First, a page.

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Israeli Citizens to "Donate" Votes in Real Democracy Initiative

by Jane Susskind, published
Credit: Tsafrir Abayov/AP

Real Democracy Initiative

With less than one week before the election, Israeli citizens are exploring new initiatives of democracy through social media, capitalizing on the power of Facebook. In an attempt to empower those marginalized in the democratic process, the initiative allows Israeli citizens to "donate" their vote to Palestinians via a Facebook post on the Real Democracy Initiative Facebook Page.

"Politics transcends borders but governments are national. This is an attempt to create a new form of politics," said Real Democracy Initiative organizer Shimri Zameret.

The Facebook page encourages Israelis to post statements and videos expressing their intent to give up their agency in place of a Palestinian's.

Moriel Rothman, a dual American-Israeli citizen, has offered his vote to promote a more democratic process in Israel. Sharing his story on Real Democracy's Facebook Page, he writes,

Real Democracy Initiative

The intersection of politics and social media has become common place in the digital era and the unparalleled power of social media to connect people continues to fuel revolution and democracy. In Israel, civic struggles have led to voter apathy and distrust in the democratic process.

Acknowledging that voting isn't the end all be all to the democratic woes of the country, Nadim Nashef, director of Baladna, a Haifa-based youth organization told the New York Times it will help. "We need some kind of voice for our community, some people to speak out against racist rules and racist legislation, and that’s the main reason I’m voting.”

To aid in the voting process, Israeli citizen Aya Shoshan has joined the initiative and pledged to use Facebook to pass her vote along to a Palestinian living under Israeli rule. "Giving my vote is a symbolic act," she writes. "If Palestinians are not part of this democracy, then neither am I."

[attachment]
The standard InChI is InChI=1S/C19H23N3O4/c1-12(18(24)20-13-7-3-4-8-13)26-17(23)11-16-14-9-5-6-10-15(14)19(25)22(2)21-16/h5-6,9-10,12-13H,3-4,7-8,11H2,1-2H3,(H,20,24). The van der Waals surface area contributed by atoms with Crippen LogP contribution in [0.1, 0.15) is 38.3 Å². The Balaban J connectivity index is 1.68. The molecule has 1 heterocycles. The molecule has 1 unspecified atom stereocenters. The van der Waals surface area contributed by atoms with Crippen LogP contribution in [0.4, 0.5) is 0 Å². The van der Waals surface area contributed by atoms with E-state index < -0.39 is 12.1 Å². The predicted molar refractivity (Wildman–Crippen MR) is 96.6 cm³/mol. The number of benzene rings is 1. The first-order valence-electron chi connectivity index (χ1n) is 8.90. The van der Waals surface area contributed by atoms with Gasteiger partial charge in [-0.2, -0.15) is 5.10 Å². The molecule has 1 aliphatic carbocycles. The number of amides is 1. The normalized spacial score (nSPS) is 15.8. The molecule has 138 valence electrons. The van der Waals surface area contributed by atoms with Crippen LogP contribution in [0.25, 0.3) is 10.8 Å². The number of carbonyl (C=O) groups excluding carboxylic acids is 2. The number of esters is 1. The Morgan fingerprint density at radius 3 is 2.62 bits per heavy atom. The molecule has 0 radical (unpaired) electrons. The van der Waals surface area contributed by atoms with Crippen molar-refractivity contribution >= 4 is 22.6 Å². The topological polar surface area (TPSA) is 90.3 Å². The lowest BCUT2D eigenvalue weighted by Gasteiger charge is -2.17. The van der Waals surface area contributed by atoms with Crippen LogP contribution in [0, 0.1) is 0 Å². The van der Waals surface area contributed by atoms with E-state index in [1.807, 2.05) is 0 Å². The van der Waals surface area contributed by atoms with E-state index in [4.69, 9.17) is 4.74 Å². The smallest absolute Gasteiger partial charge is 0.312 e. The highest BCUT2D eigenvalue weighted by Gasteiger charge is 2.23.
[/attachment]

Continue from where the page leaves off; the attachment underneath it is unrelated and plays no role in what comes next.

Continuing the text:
And while this initiative may or may not result in more democratic process, the act alone constructs an alternative voice to the dominant political narrative in the country.

Described by Kate Zambon of University of Pennsylvania’s Annenberg School for Communication as the technological democratization narrative, social media innovations yield the power to ignite communities to social action. Social media gives a voice to the voiceless. It unifies people fighting for a common cause, breaking down the barriers to free speech, in turn facilitating the spread of information. Not only does this empower individuals, but it allows them to "inform the international community of authoritarian oppression and pressure the government to accept the democratic will of the people."

If nothing else, social media raises awareness. It brings to light the struggles of those fighting for democracy abroad, and could be used as a tool for those excluded from the democratic process within our own borders.

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